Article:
We believe in one God, Father Almighty, maker of all things visible and invisible; and in one Lord Jesus Christ, the Son of God, begotten of the Father, that is of the substance of the Father, God of God, Light of Light, very God of very God: begotten not made, being of one substance with the Father, by whom all things were made both in Heaven and in earth. Who for us men and for our salvation came down from Heaven, was incarnate and was made man. He suffered and rose again the third day. He ascended into Heaven, and is coming to judge both quick and dead. And we believe in the Holy Ghost; the Holy Catholic and Apostolic Church anathematizes those who say there was a time when the Son of God was not; that before He was begotten He was not; that He was made out of the non-existent, or that He is of a different essence or different substance, or a creature or subject to variation or change. In this faith, most religious Augustus, all must needs abide as divine and apostolic, nor must any strive to change it by persuasive reasoning and word battles, as from the beginning did the Arian maniacs in their contention that the Son of God is of the non-existent, and that there was a time when He was not, that He is created and made and subject to variation. Wherefore, as we stated, the council of Nicæa anathematized this heresy and confessed the faith of the truth. For they have not simply said that the Son is like the Father, that he may be believed not to be simply like God but very God of God. And they promulgated the term “Homoüsion” because it is peculiar to a real and true son of a true and natural father. Yet they did not separate the Holy Spirit from the Father and the Son, but rather glorified It together with the Father and the Son in the one faith of the Holy Trinity, because the Godhead of the Holy Trinity 673 is one.
Scarcely a prophecy, even if we read ἕξεις, “you shall keep;” a bare wish if we read ἔχοις, “may you keep.” Vide preceding note. In Athanasius we find ἕξεις. Valesius says “The latter part of this sentence is wanting in the common editions of Athanasius, and Baronius supposes it to have been added by some Arian, with the object of ridiculing Athanasius as a false prophet. As a fact the reign of Jovian was short. But I see nothing low, spurious or factitious. Athanasius is not in fault because Jovian did not live as long as he had wished.”108:670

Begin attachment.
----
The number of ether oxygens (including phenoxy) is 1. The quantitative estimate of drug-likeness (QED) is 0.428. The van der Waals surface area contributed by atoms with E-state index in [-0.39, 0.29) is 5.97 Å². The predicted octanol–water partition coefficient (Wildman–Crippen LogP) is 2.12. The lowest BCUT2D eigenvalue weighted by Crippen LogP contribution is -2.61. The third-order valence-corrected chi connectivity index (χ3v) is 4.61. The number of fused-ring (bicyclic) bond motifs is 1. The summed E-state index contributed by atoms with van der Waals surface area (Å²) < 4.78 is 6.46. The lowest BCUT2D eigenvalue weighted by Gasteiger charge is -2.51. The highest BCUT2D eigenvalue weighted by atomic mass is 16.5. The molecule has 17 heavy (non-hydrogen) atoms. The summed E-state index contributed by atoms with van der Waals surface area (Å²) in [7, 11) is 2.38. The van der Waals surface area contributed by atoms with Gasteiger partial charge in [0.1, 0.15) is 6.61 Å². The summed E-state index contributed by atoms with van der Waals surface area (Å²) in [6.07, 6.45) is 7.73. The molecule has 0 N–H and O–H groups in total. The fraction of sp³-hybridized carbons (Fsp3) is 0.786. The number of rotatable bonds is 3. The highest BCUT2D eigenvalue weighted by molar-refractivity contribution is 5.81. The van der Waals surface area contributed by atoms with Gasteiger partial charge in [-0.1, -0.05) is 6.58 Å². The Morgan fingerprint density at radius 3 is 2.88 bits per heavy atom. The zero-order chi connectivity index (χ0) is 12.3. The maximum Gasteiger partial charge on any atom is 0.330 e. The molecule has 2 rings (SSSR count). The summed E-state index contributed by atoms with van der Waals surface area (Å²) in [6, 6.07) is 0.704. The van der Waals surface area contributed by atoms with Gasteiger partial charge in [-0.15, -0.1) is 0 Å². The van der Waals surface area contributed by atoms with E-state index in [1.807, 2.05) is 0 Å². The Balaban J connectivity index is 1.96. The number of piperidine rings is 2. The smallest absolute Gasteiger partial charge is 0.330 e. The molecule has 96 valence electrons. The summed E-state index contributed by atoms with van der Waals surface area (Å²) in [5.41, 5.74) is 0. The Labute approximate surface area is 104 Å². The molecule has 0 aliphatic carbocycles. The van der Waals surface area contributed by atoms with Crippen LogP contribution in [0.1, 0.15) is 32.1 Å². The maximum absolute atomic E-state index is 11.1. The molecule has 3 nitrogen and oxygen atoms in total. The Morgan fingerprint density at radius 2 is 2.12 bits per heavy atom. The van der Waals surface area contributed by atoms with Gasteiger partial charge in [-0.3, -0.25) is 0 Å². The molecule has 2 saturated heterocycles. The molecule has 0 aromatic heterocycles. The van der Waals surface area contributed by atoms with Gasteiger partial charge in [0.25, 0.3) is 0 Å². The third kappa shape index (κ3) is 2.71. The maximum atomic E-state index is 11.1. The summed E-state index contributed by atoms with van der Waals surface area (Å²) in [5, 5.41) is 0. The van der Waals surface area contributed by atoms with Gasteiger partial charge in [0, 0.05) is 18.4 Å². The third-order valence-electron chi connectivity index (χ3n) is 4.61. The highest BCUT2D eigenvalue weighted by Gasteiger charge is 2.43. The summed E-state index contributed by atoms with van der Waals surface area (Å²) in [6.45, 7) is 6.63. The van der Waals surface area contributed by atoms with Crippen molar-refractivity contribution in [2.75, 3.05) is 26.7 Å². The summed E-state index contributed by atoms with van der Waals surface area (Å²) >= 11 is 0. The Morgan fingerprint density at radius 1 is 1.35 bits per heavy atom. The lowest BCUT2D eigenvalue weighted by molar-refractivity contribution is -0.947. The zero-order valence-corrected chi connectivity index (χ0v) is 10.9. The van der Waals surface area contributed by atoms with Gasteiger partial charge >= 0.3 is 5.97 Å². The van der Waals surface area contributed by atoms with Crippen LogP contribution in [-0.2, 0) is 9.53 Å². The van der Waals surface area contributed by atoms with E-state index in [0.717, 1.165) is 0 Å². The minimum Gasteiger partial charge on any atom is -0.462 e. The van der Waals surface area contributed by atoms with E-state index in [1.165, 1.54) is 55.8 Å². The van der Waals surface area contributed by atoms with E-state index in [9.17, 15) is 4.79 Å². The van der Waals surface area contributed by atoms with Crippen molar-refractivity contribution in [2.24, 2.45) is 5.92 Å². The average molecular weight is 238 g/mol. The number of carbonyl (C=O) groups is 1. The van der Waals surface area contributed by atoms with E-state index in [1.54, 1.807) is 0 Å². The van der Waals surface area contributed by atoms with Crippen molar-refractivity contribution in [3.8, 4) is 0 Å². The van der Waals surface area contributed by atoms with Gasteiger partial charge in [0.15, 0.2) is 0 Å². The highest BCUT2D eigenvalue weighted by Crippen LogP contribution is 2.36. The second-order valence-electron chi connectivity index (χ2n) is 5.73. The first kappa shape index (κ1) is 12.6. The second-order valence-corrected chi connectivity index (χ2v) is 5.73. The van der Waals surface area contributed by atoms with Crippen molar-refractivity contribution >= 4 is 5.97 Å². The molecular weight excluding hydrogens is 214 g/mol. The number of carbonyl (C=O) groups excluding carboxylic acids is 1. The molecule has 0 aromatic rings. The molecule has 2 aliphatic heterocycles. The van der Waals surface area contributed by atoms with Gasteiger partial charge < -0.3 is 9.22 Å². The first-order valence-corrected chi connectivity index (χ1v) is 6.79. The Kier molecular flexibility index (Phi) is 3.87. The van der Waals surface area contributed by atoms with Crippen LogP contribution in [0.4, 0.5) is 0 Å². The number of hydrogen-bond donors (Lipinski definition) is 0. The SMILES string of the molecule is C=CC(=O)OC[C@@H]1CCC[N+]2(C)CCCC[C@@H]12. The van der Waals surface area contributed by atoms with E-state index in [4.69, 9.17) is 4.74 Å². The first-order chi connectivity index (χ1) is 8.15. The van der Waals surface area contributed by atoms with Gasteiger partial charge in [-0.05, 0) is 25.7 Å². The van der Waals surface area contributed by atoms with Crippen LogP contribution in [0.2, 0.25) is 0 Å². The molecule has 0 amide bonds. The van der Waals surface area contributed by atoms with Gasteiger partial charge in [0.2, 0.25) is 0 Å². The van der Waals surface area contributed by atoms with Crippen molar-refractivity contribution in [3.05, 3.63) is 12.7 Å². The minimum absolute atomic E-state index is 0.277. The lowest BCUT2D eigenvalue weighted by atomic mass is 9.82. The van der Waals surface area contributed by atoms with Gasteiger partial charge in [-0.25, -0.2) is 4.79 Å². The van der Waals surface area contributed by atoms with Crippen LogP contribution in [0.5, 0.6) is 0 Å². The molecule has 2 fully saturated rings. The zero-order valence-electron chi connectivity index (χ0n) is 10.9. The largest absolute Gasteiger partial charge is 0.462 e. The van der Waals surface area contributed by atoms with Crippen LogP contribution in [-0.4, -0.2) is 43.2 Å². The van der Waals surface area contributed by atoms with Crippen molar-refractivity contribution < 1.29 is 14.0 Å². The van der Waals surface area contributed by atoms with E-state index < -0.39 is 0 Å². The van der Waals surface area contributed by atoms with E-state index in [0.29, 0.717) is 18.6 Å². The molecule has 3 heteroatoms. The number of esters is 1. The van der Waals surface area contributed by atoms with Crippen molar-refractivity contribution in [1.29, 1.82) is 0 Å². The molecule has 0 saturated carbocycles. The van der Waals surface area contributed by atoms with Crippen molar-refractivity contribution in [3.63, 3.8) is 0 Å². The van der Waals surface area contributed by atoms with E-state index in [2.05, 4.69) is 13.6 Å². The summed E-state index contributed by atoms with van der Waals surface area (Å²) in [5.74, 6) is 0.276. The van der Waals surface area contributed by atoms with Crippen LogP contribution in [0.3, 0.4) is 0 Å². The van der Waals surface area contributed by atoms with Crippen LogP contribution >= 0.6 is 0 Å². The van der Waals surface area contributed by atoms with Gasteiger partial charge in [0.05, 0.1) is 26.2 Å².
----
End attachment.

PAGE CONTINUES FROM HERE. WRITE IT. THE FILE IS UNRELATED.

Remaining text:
Gal. vi. 3109:671
Christianity thus appears more or less constituted in Britain more than 200 years before the mission of Augustine. But by about 208 the fame of British Christianity had reached Tertullian in Africa. The date, that of the first mention of the Church in Britain, indicates a probable connexion of its foundation with the dispersion of the victims of the persecution of the Rhone cities. The phrase of Tertullian, “places beyond the reach of the Romans, but subdued to Christ,” points to a rapid spread into the remoter parts of the island. Vide Rev. C. Holes “Early Missions,” S. P. C. K.109:672
“Τρίας is either the number Three, or a triplet of similar objects, as in the phrase κασιγνήτων τριάς (Rost u. Palms Lexicon. s.v.) In this sense it is applied by Clement of Alexandria (Strom. IV. vii. 55) to the Triad of Christian graces, Faith, Hope, and Charity. As Gregory of Nazianzus says (Orat. xiii. p. 24) Τριὰς οὐ πραγμάτων ἀνίσων ἀπαρίθμησις, ἀλλ᾽ ἴσων καὶ ὁμοτίμων σύλληψις. The first instance of its application to the Three Persons in the one God is in Theophilus of Antioch (Ad Autol. ii. 15)” [†. c. 185] “Similarly the word Trinitas, in its proper force, means either the number Three or a triad. It is first applied to the mystery of the Three in One by Tertullian, who says that the Church proprie et spiritualiter ipse est spiritus, in quo est Trinitas unius divinitatis, Pater, et Filius, et Spiritus Sanctus. De Pudicita 21.” [† c. 240] Archd. Cheetham. Dict. Christ. Biog. S.V.